Genetic Variation Illuminates Murky Human History

If humans are 99.9 percent genetically identical, as President Bill Clinton is fond of asserting when he extols the Human Genome Project, that 10th-of-a-percent difference has a lot of explaining to do. How does genetic variation determine a person's unique physical traits? Can it predict someone's susceptibility to a disease? Such questions, pertaining to the present or future, are what occupy most human geneticists. A small group, however, studies genetic variation as a clue to the past. Som

Douglas Steinberg
Jul 23, 2000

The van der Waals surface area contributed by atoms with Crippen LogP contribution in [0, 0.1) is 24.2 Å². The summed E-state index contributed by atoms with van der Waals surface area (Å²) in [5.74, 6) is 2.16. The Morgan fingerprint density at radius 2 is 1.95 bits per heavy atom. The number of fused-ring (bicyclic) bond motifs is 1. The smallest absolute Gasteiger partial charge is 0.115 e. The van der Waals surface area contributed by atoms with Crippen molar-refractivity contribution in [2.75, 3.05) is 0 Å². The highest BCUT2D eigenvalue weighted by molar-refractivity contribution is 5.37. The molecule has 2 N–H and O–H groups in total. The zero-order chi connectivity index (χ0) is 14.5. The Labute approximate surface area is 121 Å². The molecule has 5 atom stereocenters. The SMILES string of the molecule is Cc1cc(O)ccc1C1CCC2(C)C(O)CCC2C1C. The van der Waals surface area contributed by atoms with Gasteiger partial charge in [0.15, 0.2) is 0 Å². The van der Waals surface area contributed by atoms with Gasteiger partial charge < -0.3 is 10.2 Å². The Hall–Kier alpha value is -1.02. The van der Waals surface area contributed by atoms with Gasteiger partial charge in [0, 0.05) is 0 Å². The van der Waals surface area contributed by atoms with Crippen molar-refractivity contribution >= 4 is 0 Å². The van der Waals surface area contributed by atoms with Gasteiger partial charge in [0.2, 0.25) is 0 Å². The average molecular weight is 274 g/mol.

If humans are 99.9 percent genetically identical, as President Bill Clinton is fond of asserting when he extols the Human Genome Project, that 10th-of-a-percent difference has a lot of explaining to do. How does genetic variation determine a person's unique physical traits? Can it predict someone's susceptibility to a disease?

Such questions, pertaining to the present or future, are what occupy most human geneticists. A small group, however, studies genetic variation as a clue to the past. Sometimes called molecular anthropologists, these researchers use DNA polymorphisms, or markers, to hypothesize about human evolution and population migrations. An estimated 20 labs worldwide are intensively engaged in this work, and a growing number are peripherally involved.

Two developments lately have boosted their endeavors. Scientists have discovered enough useful DNA markers over the past 20 years to form a critical mass. And techniques and equipment, some of which are spillover from genome sequencing...